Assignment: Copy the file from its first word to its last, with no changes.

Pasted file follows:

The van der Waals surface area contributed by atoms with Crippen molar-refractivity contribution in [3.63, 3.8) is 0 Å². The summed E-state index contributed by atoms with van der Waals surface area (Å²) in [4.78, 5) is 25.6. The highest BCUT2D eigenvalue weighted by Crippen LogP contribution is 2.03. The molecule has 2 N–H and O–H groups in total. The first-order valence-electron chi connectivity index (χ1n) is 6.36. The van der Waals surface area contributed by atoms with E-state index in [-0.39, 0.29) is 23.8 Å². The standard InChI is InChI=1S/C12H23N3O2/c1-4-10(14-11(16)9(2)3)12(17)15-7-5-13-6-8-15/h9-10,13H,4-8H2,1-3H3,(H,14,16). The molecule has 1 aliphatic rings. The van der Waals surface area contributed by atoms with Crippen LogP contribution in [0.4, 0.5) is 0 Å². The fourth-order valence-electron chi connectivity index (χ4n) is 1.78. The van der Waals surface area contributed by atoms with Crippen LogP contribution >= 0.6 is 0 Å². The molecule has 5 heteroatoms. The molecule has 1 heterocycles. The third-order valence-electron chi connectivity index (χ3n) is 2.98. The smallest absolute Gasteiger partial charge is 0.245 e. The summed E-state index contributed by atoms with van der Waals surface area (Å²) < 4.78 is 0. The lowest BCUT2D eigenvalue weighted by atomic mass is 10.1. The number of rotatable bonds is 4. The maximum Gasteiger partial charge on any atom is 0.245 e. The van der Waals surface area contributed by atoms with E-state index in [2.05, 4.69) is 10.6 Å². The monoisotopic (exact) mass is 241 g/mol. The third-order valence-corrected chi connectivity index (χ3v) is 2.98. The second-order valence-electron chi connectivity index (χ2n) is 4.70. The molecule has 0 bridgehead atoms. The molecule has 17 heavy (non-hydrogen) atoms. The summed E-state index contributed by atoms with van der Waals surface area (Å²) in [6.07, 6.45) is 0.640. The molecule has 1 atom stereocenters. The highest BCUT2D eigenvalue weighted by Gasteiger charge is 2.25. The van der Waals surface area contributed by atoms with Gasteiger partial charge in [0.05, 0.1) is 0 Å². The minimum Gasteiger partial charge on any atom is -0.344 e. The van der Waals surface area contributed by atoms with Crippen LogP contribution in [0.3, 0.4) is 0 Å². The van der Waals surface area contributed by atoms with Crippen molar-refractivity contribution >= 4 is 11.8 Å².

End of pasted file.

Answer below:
The van der Waals surface area contributed by atoms with Crippen molar-refractivity contribution in [3.63, 3.8) is 0 Å². The summed E-state index contributed by atoms with van der Waals surface area (Å²) in [4.78, 5) is 25.6. The highest BCUT2D eigenvalue weighted by Crippen LogP contribution is 2.03. The molecule has 2 N–H and O–H groups in total. The first-order valence-electron chi connectivity index (χ1n) is 6.36. The van der Waals surface area contributed by atoms with E-state index in [-0.39, 0.29) is 23.8 Å². The standard InChI is InChI=1S/C12H23N3O2/c1-4-10(14-11(16)9(2)3)12(17)15-7-5-13-6-8-15/h9-10,13H,4-8H2,1-3H3,(H,14,16). The molecule has 1 aliphatic rings. The van der Waals surface area contributed by atoms with Crippen LogP contribution in [0.4, 0.5) is 0 Å². The fourth-order valence-electron chi connectivity index (χ4n) is 1.78. The van der Waals surface area contributed by atoms with Crippen LogP contribution >= 0.6 is 0 Å². The molecule has 5 heteroatoms. The molecule has 1 heterocycles. The third-order valence-electron chi connectivity index (χ3n) is 2.98. The smallest absolute Gasteiger partial charge is 0.245 e. The summed E-state index contributed by atoms with van der Waals surface area (Å²) < 4.78 is 0. The lowest BCUT2D eigenvalue weighted by atomic mass is 10.1. The number of rotatable bonds is 4. The maximum Gasteiger partial charge on any atom is 0.245 e. The van der Waals surface area contributed by atoms with E-state index in [2.05, 4.69) is 10.6 Å². The monoisotopic (exact) mass is 241 g/mol. The third-order valence-corrected chi connectivity index (χ3v) is 2.98. The second-order valence-electron chi connectivity index (χ2n) is 4.70. The molecule has 0 bridgehead atoms. The molecule has 17 heavy (non-hydrogen) atoms. The summed E-state index contributed by atoms with van der Waals surface area (Å²) in [6.07, 6.45) is 0.640. The molecule has 1 atom stereocenters. The highest BCUT2D eigenvalue weighted by Gasteiger charge is 2.25. The van der Waals surface area contributed by atoms with Gasteiger partial charge in [0.05, 0.1) is 0 Å². The minimum Gasteiger partial charge on any atom is -0.344 e. The van der Waals surface area contributed by atoms with Crippen LogP contribution in [0.3, 0.4) is 0 Å². The van der Waals surface area contributed by atoms with Crippen molar-refractivity contribution >= 4 is 11.8 Å².